While many of the internal ingredients of the programme will be in place before the new Parliament comes into office, there is a big battle to come over the next long-term EU budget. In particular, the plan to boost research while cutting agricultural spending, the biggest chunk of the EU budget, is coming under heavy fire from politicians and farmers. The proposal is one of the most contentious issues of the budget package, with the likes of Poland and Romania raising strong objections.

A Parliament in which nationalists are a stronger force may only add an additional hurdle to an already complicated process. Depending on the new mandate of the Parliament, the Commission may be forced to cut or compromise on the scale of Horizon Europe, a budgetary mainstay for thousands of researchers, entrepreneurs and engineers across the EU, and beyond.

In the poorer east and south parts of the continent, the EU budget is often the only major source of public R&D money available. Meanwhile, the continent’s big contract-research organisations, such as Germany’s Fraunhofer and Dutch TNO, collect millions every year from the EU science pot. Many university and public sector labs depend on it, with the biggest grant recipient being France’s national research agency, the Centre National de la Recherche Scientifique.

R&D funding from Brussels also matters to many multinationals. Siemens, the single biggest corporate recipient of Horizon 2020 money, collected about €85 million from 2014 through to the first quarter of 2018, according to the Commission’s grant database. IBM’s European labs came second, at €60 million, and scores of other multinationals – from pharma to carmakers – join in.

Often it is less about the money per se, as the ease of access to academic collaborators and industrial partners that matters most to companies. That is certainly the case for SMEs, which are able to form alliances with university partners and their bigger peers.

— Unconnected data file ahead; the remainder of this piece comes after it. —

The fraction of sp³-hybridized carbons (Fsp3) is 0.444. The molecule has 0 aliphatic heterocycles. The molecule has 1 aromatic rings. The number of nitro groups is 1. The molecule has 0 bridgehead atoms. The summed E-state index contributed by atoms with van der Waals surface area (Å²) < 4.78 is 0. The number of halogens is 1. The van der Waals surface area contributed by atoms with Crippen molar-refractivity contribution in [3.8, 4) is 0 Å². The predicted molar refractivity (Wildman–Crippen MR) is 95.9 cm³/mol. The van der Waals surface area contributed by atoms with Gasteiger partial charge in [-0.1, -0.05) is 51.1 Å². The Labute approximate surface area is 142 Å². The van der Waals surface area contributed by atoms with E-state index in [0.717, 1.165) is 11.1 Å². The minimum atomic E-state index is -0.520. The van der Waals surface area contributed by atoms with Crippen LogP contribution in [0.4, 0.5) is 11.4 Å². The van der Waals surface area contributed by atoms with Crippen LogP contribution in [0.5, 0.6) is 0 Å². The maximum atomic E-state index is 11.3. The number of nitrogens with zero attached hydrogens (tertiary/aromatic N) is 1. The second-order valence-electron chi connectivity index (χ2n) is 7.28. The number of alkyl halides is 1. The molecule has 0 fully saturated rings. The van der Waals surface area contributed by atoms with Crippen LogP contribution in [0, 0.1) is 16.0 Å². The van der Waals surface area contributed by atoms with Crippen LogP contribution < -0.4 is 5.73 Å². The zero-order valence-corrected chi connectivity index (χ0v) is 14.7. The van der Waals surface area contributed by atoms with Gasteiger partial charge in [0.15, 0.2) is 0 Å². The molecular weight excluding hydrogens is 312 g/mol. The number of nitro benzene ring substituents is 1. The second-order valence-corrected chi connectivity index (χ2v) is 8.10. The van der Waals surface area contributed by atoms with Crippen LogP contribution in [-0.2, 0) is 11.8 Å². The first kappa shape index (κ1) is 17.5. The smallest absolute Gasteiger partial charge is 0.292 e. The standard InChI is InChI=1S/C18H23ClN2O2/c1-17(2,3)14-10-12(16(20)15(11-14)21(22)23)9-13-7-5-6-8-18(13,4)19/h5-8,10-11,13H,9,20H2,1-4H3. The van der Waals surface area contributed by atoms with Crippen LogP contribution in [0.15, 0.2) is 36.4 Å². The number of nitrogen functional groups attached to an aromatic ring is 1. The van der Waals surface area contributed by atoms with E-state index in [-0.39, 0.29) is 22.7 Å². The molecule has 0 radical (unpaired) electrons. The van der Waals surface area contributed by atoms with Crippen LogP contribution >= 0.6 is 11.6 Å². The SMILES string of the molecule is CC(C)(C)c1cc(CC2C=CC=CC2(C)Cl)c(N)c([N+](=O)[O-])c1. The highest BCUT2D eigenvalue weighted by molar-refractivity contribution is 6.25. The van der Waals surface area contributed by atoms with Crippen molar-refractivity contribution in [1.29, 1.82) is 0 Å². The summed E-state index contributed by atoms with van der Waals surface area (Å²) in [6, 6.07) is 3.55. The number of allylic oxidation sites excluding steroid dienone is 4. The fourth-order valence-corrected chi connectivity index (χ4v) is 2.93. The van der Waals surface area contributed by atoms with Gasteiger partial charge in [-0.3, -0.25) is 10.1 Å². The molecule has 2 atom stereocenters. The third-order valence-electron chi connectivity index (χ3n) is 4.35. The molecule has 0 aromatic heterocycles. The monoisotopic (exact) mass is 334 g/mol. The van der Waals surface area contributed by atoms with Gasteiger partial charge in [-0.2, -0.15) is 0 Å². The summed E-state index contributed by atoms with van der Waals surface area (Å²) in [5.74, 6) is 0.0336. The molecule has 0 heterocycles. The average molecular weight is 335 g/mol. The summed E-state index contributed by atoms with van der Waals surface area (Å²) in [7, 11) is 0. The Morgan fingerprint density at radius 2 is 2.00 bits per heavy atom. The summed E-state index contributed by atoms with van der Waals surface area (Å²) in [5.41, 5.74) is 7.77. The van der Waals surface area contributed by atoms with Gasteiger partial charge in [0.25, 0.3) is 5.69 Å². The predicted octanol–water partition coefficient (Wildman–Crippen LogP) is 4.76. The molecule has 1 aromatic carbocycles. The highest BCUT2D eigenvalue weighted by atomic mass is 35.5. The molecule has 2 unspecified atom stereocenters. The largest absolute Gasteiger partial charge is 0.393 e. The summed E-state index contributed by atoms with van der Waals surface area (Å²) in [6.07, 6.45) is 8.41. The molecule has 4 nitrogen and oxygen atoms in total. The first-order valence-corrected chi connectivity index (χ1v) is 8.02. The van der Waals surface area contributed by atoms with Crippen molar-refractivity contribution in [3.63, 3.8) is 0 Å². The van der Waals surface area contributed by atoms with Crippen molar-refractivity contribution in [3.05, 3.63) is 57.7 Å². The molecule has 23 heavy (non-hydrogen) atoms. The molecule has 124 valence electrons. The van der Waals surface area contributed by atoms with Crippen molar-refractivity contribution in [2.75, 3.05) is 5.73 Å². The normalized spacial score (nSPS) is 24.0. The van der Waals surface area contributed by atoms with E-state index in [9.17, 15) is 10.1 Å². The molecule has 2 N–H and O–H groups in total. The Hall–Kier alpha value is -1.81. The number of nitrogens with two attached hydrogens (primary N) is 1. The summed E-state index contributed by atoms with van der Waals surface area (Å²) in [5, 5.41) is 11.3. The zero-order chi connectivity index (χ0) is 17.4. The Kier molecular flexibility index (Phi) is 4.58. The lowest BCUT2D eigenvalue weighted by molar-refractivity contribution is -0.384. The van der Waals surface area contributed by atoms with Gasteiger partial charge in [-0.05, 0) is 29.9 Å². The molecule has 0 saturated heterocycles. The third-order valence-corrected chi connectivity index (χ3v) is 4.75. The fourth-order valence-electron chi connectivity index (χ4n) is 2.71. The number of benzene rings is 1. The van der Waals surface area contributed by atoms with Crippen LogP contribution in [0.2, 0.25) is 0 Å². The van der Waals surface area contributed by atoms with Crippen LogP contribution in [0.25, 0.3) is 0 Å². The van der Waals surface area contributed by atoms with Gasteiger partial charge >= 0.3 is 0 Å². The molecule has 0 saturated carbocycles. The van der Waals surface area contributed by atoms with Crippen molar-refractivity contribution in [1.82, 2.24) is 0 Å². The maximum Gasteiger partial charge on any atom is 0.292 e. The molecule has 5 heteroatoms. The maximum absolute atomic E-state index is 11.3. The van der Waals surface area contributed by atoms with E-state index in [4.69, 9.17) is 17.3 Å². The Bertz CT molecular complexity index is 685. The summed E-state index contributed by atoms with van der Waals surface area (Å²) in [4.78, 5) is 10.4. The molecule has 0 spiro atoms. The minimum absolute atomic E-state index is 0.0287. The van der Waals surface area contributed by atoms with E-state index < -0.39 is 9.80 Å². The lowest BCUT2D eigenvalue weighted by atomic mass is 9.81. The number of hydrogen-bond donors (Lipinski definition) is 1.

Setting the pace at the top

Sheer numbers will not see the Parliament fall to the populists. An assortment of new eurosceptic MEPs would need to forge connecting links quickly if they are to become a cohesive political presence.

The political majority that emerges from the elections will not only determine the policies pursued by the Parliament, but possibly also the person who holds the most powerful executive office in the EU machinery, the Commission president.

Manfred Weber, the EPP politician campaigning to succeed Commission president Jean-Claude Juncker, is running on what is appears to be the most science-friendly ticket, calling for a doubling of investment in cancer by Brussels – words that are likely to resonate with the research community.

Frans Timmermans, currently second in command at the Commission, is running as lead candidate for the Socialists party. Timmermans is probably best known in the research world for his battles with Hungarian prime minister Viktor Orbán. The Dutch politician has railed against new higher education laws in Hungary, which many feel were designed to shut down the Budapest-based Central European University. Weber, too, has recently targeted Orbán’s treatment of the university, having been criticised previously for accommodating the Hungarian prime minister’s party, Fidesz, in the EPP family for too long. 

From the other mainstream, pro-EU political families, the Alliance of Liberals and Democrats for Europe is proposing seven candidates for the EU's top job, including competition commissioner Margrethe Vestager and Guy Verhofstadt, the former Belgian PM and current leader of the Liberal group. The European Greens meanwhile are backing German MEP Ska Keller, who ran already in 2014, and Dutch MEP Bas Eickhout.

Governments, of course, may ultimately decide to nominate a higher-profile figure, such as the Brexit negotiator Michel Barnier.

A test of Macron’s vision

The elections will as much a test of the appetite for reform in Brussels, as it will be about populists.

In a recent newspaper column published in all 28 capitals, French President Emmanuel Macron calls for the European Innovation Council, the EU’s new tech funding body, to be given a larger budget "on a par with the United States" in order to support research in technologies such as artificial intelligence.

Macron also wants a new "European food safety force" to enforce the EU's food controls, while funding independent scientific research to combat the influence of corporate lobbies. Also among his proposals are new EU-wide environmental targets of "zero carbon by 2050 and pesticides halved by 2025" that would be financed by a new European Climate Bank.